“So Grandpa Was Eaten By a T-Rex?”

The Death Talk.

As parents most of us dread it. I know I feel that way. The difficult part is you never know how it’s going to rear its ugly head or under what circumstances. Will you have to do it when the family pet dies? Or worse, a relative or friend? And at what age are you supposed to bring this up for the first time? How old do they have to be before they even get what the hell you’re talking about?

I still don’t know the answers to these questions, but Will put me to the test recently.

If you’re new to my little corner of the Internet, my grandfather died a month ago after a period of declining health and a move to a nursing home. We lovingly referred to him as “Grandpa Choo-Choo” because of his love for trains. My grandmother died during the summer of 2009, but it was actually easier for us because Will was far too young to have any clue about death. But now that he’s almost 3, it’s a different story.

So when he asked about Grandpa Choo-Choo’s death I felt like I was at a real crossroads. Do I give him a fairytale version of events or do I gently level with him as best you can with a toddler? Being a rather direct person, I chose the latter. But not being a believer in God, heaven, hell, etc it makes it even tougher because I refuse to say “He’s up with the angels in heaven.” So here’s how that conversation went. Will, obviously, is in bold.

“Dada, what happen to Grandpa Choo-Choo?”

“Well buddy, Grandpa Choo-Choo died.”

“We visit him in hospital?”

“No kiddo, I’m sorry. We can’t visit Choo-Choo. He died so that means he’s not here anymore.”

“Where he go?”

“He went to…a better place.”

“Oh. Right. Better place. Like McDonalds?”

“Not quite. You see bud he was really old and he got sick. And unfortunately he died and that means we can’t see him anymore. But we can always remember him and love him.”

“Grandpa Choo-Choo die like Mufasa? (Simba’s dad who dies in the Lion King, one of Will’s favorite movies)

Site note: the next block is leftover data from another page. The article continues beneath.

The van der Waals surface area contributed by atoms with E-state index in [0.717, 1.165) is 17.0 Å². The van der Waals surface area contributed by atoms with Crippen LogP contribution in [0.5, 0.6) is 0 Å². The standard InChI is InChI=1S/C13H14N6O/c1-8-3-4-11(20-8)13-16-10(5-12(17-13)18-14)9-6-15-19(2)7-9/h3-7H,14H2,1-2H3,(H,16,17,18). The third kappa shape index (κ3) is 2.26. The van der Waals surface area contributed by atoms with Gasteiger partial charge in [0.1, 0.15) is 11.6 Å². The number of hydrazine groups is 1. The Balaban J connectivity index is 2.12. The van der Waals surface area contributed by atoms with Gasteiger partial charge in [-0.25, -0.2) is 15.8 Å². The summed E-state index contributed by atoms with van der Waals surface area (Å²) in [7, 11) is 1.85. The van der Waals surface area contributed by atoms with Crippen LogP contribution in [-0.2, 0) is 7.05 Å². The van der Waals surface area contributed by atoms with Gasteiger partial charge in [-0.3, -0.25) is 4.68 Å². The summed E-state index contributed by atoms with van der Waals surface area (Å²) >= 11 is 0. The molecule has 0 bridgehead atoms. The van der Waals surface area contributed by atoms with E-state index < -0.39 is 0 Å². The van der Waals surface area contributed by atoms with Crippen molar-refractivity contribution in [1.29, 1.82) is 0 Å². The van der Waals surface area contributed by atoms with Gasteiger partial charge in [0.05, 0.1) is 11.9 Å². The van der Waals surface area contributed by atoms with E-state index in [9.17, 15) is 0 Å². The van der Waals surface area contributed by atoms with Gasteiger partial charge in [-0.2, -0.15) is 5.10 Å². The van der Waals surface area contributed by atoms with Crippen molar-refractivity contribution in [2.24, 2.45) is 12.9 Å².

(I’m pumped because I view this as a great way to explain it in simple terms)

“Yeah. Like when Mufasa died. Exactly buddy, you’ve got it.”

“Oh. So Grandpa Choo-Choo run over by wildebeests?”

“No no no pal, Choo-Choo wasn’t run over by wildebeests. I just mean that he…ummm…well buddy, do you remember the Dinosaur movie you like? Do you remember when Kron died and everyone was sad but they just had to remember him and go on with their lives?”

“So…Grandpa Choo-Choo eaten by T-Rex?”

“Dammit. No. Wow. Uh, ok…how do I explain this?”

“Dada, who killed Grandpa Choo-Choo?”

“Oh no buddy, no one killed Grandpa Choo-Choo. He was just really old and really sick.”

“But Dada, Mom say you is sick. You die like Grandpa Choo-Choo?”

“Oh sweetie, no no no no no. I’m not gonna die right now. You don’t die every time you get sick. I’m much younger than Grandpa Choo-Choo. I know this is confusing and I’m not explaining it well. But when Grandpa Choo-Choo died he had lots of boo-boos and no medicine could fix it. So one day he just went to sleep and he didn’t wake up again.”

“I NO WANNA GO SLEEP AGAIN! I NO WANNA GO SLEEP AGAIN!”

“Oh shit. I didn’t mean for it to sound like that.”

“Shit Dada.”

“Oh wow. Worst dad ever. Uhhhh….ummmm….I’ve got it! Screw it. Wanna get some chicken nuggets at McDonalds buddy?”

“YAY!!!”

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11 thoughts on ““So Grandpa Was Eaten By a T-Rex?”